What’s a Parish-Hopper? Is it a Bad Thing?
Fr Mathibele Sebothoma – Since the beginning of the year I had been wondering about her absence in parish life. My anxiety was relieved when I saw her coming up for Holy Communion at a neighbouring parish.
For some time I have casually agreed with some younger priests to exchange pulpits on Sundays. As a result I try to get visiting priests to celebrate Mass in our parish. I know for a fact that parishioners appreciate such encounters. These occasions have helped me to learn from other parishes.
I was disappointed that she was not coming for Sunday worship in our church. But I was elated that she was at least still attending Mass, albeit at a different parish. Officially she belongs to our parish. Paradoxically her husband is a regular at Mass in our church. It would seem husband and wife have different preferences in their choice of parishes.
One young woman was brutally honest in her response. She wanted to get married in her home parish because it was convenient. Her chosen parish was about 30km away. She said her home parish lacked Moya. Her use of the Sesotho word Moya implied either our parish lacked the presence of the Holy Spirit and/or that the priest and the parishioners were not charismatic.
This made me think about 600 people who attend Mass consistently, every week throughout the year. Two out of 600 is a drop in the ocean, but still worth thinking about.
Many people choose a parish because it is nearer to their home-convenience. A person with a remote control has power and freedom to choose which TV programme to watch or to ignore. In the same way, there must be personal reasons why people choose a particular parish community or go church-hopping.
According to canon law (para 518) a parish is territorial, that is, one which includes all the Christian faithful of a certain territory. In this sense parishioners share common things like language, culture, and so on. It would be ideal to belong to a community closest to one’s home. But if one has some difficulties with a particular parish due to whatever problems or preferences, however, one is free to attend Mass and participate at another parish.
But in my own parish, some parishioners travel long distances to come to church – and not only on Sundays. The parish has become a home for them. Physically they live in other places, but their parish of choice is their spiritual home. In this mobile culture people are sometimes forced by other circumstances to do parish hopping. For many young people, work opportunities determine which parish to belong to. For others the age and education of their kids is a priority. It is also true that a few individual Catholics follow their priest wherever he goes – the personality cult.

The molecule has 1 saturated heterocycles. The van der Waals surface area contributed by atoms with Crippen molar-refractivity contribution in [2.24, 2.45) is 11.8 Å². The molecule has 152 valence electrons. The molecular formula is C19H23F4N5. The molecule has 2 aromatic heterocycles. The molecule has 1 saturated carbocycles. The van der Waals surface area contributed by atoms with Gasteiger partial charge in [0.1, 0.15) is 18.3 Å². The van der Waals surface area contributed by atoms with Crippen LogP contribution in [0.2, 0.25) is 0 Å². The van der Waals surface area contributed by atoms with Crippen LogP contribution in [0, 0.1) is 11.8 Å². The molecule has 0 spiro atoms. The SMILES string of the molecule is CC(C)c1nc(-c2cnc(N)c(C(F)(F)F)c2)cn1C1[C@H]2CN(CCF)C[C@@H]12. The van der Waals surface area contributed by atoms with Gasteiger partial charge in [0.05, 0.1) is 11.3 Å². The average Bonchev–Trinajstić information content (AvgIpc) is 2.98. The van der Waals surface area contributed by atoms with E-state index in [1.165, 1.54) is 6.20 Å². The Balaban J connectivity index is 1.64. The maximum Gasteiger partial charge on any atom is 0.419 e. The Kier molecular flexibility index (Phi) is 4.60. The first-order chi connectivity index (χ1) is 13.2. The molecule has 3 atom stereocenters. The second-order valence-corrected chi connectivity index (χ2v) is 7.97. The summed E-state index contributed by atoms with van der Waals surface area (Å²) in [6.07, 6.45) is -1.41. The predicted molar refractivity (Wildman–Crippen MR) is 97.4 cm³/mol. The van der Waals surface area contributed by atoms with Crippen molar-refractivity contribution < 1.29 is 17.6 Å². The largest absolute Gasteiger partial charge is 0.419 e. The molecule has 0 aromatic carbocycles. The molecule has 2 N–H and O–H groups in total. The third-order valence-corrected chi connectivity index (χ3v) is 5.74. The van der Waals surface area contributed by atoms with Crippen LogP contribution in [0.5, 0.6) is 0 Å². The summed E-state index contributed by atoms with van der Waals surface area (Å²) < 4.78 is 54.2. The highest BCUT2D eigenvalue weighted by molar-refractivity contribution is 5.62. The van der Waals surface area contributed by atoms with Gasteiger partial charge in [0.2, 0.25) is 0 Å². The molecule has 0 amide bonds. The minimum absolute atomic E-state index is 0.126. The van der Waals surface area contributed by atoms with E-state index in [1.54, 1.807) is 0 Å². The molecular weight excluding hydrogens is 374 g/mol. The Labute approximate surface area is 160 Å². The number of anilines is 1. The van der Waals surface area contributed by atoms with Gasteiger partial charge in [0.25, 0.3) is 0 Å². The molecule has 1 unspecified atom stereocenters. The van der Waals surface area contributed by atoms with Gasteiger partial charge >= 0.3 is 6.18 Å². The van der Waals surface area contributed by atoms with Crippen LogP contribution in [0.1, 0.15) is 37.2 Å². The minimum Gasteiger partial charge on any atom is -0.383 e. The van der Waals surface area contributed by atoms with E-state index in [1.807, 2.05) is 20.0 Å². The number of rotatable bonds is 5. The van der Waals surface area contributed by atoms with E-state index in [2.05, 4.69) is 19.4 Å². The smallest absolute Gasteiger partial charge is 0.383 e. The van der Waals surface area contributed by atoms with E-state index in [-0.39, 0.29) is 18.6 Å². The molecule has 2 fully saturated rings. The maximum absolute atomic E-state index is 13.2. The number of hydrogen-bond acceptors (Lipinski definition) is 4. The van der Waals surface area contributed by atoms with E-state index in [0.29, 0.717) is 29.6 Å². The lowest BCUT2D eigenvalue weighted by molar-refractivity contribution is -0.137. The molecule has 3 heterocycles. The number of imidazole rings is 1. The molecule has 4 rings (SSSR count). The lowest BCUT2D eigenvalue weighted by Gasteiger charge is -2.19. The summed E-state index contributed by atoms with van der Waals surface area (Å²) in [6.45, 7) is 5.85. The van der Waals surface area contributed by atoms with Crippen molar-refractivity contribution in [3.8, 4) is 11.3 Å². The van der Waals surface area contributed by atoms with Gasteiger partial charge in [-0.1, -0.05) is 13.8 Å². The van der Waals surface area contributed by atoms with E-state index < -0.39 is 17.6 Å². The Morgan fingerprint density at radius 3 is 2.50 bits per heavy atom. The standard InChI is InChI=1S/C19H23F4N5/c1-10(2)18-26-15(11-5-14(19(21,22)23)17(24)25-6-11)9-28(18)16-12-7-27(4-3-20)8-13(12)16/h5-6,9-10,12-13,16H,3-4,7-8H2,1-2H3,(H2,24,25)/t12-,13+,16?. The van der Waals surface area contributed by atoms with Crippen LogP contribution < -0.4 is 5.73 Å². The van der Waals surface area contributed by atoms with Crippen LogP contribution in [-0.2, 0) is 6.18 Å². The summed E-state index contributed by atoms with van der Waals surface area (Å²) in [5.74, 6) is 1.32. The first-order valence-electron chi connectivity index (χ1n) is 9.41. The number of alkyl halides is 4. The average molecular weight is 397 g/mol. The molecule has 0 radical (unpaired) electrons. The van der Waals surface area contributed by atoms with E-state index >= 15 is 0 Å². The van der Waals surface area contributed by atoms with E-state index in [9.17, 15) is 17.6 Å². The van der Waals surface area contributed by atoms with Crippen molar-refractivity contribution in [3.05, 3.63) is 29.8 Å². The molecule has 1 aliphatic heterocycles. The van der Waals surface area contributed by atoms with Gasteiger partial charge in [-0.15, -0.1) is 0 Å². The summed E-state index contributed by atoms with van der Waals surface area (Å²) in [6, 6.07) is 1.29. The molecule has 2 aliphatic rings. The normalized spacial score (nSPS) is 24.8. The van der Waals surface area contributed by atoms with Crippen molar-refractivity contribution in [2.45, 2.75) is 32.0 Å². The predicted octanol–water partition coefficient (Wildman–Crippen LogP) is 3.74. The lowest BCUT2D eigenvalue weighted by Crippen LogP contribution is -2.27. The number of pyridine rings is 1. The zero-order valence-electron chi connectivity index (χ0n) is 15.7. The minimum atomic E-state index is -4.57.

The length of the Mass or the homily is an important factor for some. I am told some people prefer a 30-minute Mass with no music and preferably a five-minute sermon or no homily at all. I know that other Catholics prefer a longer service with a longer sermon.
Culture and race seem to be a determining factor in some parishes around Pretoria. With the de-racialisation of formerly white suburbs, some parishes are becoming multi-racial. This should be encouraged for the process of national reconciliation and healing. But this scenario can also be unsettling. Some people have a fear of sharing the same space with people of different races or languages. That is why some people are moving to parishes where race identity is primary.
We cannot force people to be part of our community. But more often people who are parish-hopping or their whereabouts are unknown create problems for communities. For example it is a hassle to organise a funeral for such a person. Or they come for a letter of recommendation or a testimonial for a job. What do you write if you don’t know the person?
We will have to come up with a revised definition of what it means to be a parish community. When choosing a parish should one go on geography or preference? Does one go by the priest and or parishioners? Does it really matter? Updated from 2008